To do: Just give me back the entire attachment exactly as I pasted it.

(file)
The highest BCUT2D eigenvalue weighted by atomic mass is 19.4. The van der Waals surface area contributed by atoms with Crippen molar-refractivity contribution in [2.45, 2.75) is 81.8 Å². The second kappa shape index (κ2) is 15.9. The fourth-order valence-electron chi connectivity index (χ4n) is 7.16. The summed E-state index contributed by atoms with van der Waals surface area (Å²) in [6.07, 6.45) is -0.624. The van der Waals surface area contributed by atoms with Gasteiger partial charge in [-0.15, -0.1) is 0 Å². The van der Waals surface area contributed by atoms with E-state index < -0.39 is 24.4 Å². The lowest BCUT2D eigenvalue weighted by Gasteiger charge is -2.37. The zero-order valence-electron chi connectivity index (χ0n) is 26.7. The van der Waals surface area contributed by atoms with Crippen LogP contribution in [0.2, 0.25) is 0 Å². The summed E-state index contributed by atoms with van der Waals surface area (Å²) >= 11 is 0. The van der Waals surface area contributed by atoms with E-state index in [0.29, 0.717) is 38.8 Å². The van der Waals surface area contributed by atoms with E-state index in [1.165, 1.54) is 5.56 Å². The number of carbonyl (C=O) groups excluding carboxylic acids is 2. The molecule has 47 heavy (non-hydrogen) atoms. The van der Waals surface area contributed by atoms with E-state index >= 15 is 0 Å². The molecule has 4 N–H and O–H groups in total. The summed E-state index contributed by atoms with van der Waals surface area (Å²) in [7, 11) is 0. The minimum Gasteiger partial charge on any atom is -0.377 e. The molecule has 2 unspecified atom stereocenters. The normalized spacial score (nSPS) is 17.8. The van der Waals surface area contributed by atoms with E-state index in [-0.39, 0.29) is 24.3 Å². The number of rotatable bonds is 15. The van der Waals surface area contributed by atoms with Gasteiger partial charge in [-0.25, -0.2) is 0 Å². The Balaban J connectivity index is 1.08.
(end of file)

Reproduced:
The highest BCUT2D eigenvalue weighted by atomic mass is 19.4. The van der Waals surface area contributed by atoms with Crippen molar-refractivity contribution in [2.45, 2.75) is 81.8 Å². The second kappa shape index (κ2) is 15.9. The fourth-order valence-electron chi connectivity index (χ4n) is 7.16. The summed E-state index contributed by atoms with van der Waals surface area (Å²) in [6.07, 6.45) is -0.624. The van der Waals surface area contributed by atoms with Gasteiger partial charge in [-0.15, -0.1) is 0 Å². The van der Waals surface area contributed by atoms with E-state index < -0.39 is 24.4 Å². The lowest BCUT2D eigenvalue weighted by Gasteiger charge is -2.37. The zero-order valence-electron chi connectivity index (χ0n) is 26.7. The van der Waals surface area contributed by atoms with Crippen LogP contribution in [0.2, 0.25) is 0 Å². The summed E-state index contributed by atoms with van der Waals surface area (Å²) >= 11 is 0. The van der Waals surface area contributed by atoms with E-state index in [0.29, 0.717) is 38.8 Å². The van der Waals surface area contributed by atoms with E-state index in [1.165, 1.54) is 5.56 Å². The number of carbonyl (C=O) groups excluding carboxylic acids is 2. The molecule has 47 heavy (non-hydrogen) atoms. The van der Waals surface area contributed by atoms with E-state index >= 15 is 0 Å². The molecule has 4 N–H and O–H groups in total. The summed E-state index contributed by atoms with van der Waals surface area (Å²) in [7, 11) is 0. The minimum Gasteiger partial charge on any atom is -0.377 e. The molecule has 2 unspecified atom stereocenters. The normalized spacial score (nSPS) is 17.8. The van der Waals surface area contributed by atoms with E-state index in [-0.39, 0.29) is 24.3 Å². The number of rotatable bonds is 15. The van der Waals surface area contributed by atoms with Gasteiger partial charge in [-0.25, -0.2) is 0 Å². The Balaban J connectivity index is 1.08.